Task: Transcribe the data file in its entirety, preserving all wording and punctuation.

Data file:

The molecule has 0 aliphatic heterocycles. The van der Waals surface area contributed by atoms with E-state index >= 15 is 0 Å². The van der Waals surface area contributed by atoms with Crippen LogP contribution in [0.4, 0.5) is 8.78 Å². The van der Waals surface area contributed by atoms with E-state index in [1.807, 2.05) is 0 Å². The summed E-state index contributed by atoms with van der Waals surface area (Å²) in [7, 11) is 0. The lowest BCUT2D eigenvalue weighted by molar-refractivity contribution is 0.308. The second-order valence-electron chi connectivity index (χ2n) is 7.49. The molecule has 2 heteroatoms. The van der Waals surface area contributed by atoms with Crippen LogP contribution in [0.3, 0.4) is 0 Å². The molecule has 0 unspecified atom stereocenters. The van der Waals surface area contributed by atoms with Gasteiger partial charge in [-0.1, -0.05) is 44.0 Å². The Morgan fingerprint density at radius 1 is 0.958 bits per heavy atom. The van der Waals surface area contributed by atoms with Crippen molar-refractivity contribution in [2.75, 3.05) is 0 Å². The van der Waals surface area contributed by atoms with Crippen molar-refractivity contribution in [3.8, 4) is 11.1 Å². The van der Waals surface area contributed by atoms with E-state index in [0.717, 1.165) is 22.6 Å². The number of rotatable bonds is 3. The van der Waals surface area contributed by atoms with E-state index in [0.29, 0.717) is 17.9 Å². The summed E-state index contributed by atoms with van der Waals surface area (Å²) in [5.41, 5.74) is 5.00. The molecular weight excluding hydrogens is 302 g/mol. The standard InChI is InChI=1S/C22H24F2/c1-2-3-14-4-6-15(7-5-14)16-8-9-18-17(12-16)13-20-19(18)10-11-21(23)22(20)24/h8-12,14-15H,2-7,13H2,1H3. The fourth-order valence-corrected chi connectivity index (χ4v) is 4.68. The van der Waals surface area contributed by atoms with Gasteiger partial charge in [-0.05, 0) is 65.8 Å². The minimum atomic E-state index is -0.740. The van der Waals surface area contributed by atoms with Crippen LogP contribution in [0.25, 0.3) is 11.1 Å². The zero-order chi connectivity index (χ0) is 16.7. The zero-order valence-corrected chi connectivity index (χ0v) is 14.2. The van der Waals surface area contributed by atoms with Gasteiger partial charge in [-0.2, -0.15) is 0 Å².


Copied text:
The molecule has 0 aliphatic heterocycles. The van der Waals surface area contributed by atoms with E-state index >= 15 is 0 Å². The van der Waals surface area contributed by atoms with Crippen LogP contribution in [0.4, 0.5) is 8.78 Å². The van der Waals surface area contributed by atoms with E-state index in [1.807, 2.05) is 0 Å². The summed E-state index contributed by atoms with van der Waals surface area (Å²) in [7, 11) is 0. The lowest BCUT2D eigenvalue weighted by molar-refractivity contribution is 0.308. The second-order valence-electron chi connectivity index (χ2n) is 7.49. The molecule has 2 heteroatoms. The van der Waals surface area contributed by atoms with Crippen LogP contribution in [0.3, 0.4) is 0 Å². The molecule has 0 unspecified atom stereocenters. The van der Waals surface area contributed by atoms with Gasteiger partial charge in [-0.1, -0.05) is 44.0 Å². The Morgan fingerprint density at radius 1 is 0.958 bits per heavy atom. The van der Waals surface area contributed by atoms with Crippen molar-refractivity contribution in [2.75, 3.05) is 0 Å². The van der Waals surface area contributed by atoms with Crippen molar-refractivity contribution in [3.8, 4) is 11.1 Å². The van der Waals surface area contributed by atoms with E-state index in [0.717, 1.165) is 22.6 Å². The number of rotatable bonds is 3. The van der Waals surface area contributed by atoms with E-state index in [0.29, 0.717) is 17.9 Å². The summed E-state index contributed by atoms with van der Waals surface area (Å²) in [5.41, 5.74) is 5.00. The molecular weight excluding hydrogens is 302 g/mol. The standard InChI is InChI=1S/C22H24F2/c1-2-3-14-4-6-15(7-5-14)16-8-9-18-17(12-16)13-20-19(18)10-11-21(23)22(20)24/h8-12,14-15H,2-7,13H2,1H3. The fourth-order valence-corrected chi connectivity index (χ4v) is 4.68. The van der Waals surface area contributed by atoms with Gasteiger partial charge in [-0.05, 0) is 65.8 Å². The minimum atomic E-state index is -0.740. The van der Waals surface area contributed by atoms with Crippen LogP contribution in [0.25, 0.3) is 11.1 Å². The zero-order chi connectivity index (χ0) is 16.7. The zero-order valence-corrected chi connectivity index (χ0v) is 14.2. The van der Waals surface area contributed by atoms with Gasteiger partial charge in [-0.2, -0.15) is 0 Å².